every consequence of happiness
I forgot to mention yesterday that I was writing from the plane. It was a very long travel day, a couple hundred miles by car, a couple thousand or so by plane. I had intended to look over the blog entry before I posted it but by the time I was home, I was far too tired. I can barely remember what I wrote, some rambling about Murray and his wife, Murray and Paul, Paul and his fiancee, Paul and the postmistress. I think I might have said that these men of Tickle Head wanting to bring the oil company to their town just to have a good paying job was a bad thing. Well, maybe I didn't say it, but I feel like I implied it. I do sort of side with the postmistress--her name is Kathleen, by the by. She rejects the idea of the factory coming to Tickle Head specifically because it's the oil company. Sure, it's a "petrochemical repurposing plant"--essentially a recycling plant, but just a PR thing the oil company is doing--but it's still "the oil company", shorthand for, you know, greedy bastards. But, all the men (and women) of Tickle Head want is to be able to make something of their lives, to feel useful. To be happy.
If it takes buying into factory jobs--there I go again, implying the negative, but seriously, whatever it takes to be happy, as long as it doesn't detract from someone else's happiness, do it. Matt Zoller Seitz, at rogerebert.com, calls The Grand Seduction "a formulaically constructed [film] filled with astute details, striking scenery, and well rounded characters living in reality." And, in reality, people lie to get what they want. That doesn't make them bad people. It just makes them people.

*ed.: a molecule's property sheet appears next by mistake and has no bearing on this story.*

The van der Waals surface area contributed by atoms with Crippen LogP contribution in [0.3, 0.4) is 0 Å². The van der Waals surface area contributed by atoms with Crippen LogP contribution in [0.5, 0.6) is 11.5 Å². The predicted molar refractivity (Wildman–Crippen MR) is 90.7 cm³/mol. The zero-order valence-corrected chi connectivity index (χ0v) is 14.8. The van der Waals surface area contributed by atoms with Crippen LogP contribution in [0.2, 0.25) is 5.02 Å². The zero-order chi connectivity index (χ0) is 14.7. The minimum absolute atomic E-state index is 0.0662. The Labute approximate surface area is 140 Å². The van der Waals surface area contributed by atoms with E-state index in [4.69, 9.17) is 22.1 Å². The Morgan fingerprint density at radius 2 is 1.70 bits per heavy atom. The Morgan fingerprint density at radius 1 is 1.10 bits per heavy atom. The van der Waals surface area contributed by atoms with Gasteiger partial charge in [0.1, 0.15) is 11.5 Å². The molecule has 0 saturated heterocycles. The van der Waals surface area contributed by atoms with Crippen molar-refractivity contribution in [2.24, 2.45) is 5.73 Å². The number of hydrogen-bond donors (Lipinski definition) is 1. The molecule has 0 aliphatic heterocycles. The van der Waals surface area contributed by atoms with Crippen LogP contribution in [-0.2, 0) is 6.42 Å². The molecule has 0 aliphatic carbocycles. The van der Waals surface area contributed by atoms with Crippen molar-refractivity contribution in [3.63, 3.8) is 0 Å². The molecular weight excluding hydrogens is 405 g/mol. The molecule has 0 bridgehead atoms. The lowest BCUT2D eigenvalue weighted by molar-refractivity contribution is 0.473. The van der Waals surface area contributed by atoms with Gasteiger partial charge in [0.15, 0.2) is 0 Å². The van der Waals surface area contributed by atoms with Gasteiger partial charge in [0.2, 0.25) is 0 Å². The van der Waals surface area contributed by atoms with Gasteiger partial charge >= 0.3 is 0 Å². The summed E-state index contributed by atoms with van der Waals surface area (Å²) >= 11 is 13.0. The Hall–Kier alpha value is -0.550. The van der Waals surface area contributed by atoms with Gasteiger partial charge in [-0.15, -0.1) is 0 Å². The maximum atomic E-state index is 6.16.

We all put on our best selves sometimes, when we've got a date or a job interview for example. It's not necessarily dishonest... unless you go by the most strict of standards. Hell, I may risk sound like a big proponent of moral relativism--not that there's anything wrong with that--but I'm not sure it's dishonest at all. We decide who we are on a regular basis. We reinvent ourselves constantly. We choose every time that we interact with other people which parts of ourselves to present and which parts to hide. Sure, there's got to be a line between this casual invention and outright lies, but I think that line is blurry when it comes to things like romance, and The Grand Seduction surely is a romance. It's a romance about a town--as if it is its own entity--trying to seduce a young doctor. This is the romanticization of the small town once again. In that entry linked there, I quoted Gene GeRue's (2009) How to Find Your Ideal Country Home: A Comprehensive Guide:
[It's] tempting to romanticize small towns and life therein [because cultural, if not personal] Memories persist of clean, uncrowded, crime-free communities, of warm evenings on front porches, of shy boys kissing giggling girls behind blue lilac bushes.
And, why not?
It doesn't matter what you really think of the small town. It doesn't matter what the small town might actually be like. You've got to romanticize something that you want and want something that you romanticize. If you don't do that from time to time, then you're not living Simple as that. No point in chasing after anything if you can't romanticize and idealize it.